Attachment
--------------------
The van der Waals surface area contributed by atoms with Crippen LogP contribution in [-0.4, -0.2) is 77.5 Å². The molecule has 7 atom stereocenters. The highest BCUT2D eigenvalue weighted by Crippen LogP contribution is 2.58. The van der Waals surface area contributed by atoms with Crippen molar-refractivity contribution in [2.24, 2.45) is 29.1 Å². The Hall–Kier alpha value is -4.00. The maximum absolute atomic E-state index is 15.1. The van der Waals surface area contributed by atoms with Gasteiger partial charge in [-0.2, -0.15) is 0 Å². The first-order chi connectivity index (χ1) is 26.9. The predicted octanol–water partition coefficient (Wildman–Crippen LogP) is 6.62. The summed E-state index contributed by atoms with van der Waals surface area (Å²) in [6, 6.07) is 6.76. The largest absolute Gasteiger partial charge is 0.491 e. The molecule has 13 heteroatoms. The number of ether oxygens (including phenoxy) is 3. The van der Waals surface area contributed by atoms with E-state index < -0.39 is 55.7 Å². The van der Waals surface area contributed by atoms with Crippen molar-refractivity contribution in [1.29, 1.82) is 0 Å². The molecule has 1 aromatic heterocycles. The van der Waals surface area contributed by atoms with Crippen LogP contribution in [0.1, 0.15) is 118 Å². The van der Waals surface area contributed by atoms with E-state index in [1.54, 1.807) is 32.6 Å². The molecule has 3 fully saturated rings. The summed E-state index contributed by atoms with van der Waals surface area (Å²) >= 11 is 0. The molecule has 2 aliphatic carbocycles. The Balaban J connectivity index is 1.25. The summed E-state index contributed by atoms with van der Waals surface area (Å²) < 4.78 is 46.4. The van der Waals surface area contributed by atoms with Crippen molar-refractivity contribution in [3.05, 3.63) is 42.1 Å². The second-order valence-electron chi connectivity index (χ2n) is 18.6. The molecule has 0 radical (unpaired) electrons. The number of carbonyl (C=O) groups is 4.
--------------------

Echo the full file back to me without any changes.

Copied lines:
The van der Waals surface area contributed by atoms with Crippen LogP contribution in [-0.4, -0.2) is 77.5 Å². The molecule has 7 atom stereocenters. The highest BCUT2D eigenvalue weighted by Crippen LogP contribution is 2.58. The van der Waals surface area contributed by atoms with Crippen molar-refractivity contribution in [2.24, 2.45) is 29.1 Å². The Hall–Kier alpha value is -4.00. The maximum absolute atomic E-state index is 15.1. The van der Waals surface area contributed by atoms with Gasteiger partial charge in [-0.2, -0.15) is 0 Å². The first-order chi connectivity index (χ1) is 26.9. The predicted octanol–water partition coefficient (Wildman–Crippen LogP) is 6.62. The summed E-state index contributed by atoms with van der Waals surface area (Å²) in [6, 6.07) is 6.76. The largest absolute Gasteiger partial charge is 0.491 e. The molecule has 13 heteroatoms. The number of ether oxygens (including phenoxy) is 3. The van der Waals surface area contributed by atoms with E-state index < -0.39 is 55.7 Å². The van der Waals surface area contributed by atoms with Crippen molar-refractivity contribution in [1.29, 1.82) is 0 Å². The molecule has 1 aromatic heterocycles. The van der Waals surface area contributed by atoms with Crippen LogP contribution in [0.1, 0.15) is 118 Å². The van der Waals surface area contributed by atoms with E-state index in [1.54, 1.807) is 32.6 Å². The molecule has 3 fully saturated rings. The summed E-state index contributed by atoms with van der Waals surface area (Å²) >= 11 is 0. The molecule has 2 aliphatic carbocycles. The Balaban J connectivity index is 1.25. The summed E-state index contributed by atoms with van der Waals surface area (Å²) < 4.78 is 46.4. The van der Waals surface area contributed by atoms with Crippen molar-refractivity contribution in [3.05, 3.63) is 42.1 Å². The second-order valence-electron chi connectivity index (χ2n) is 18.6. The molecule has 0 radical (unpaired) electrons. The number of carbonyl (C=O) groups is 4.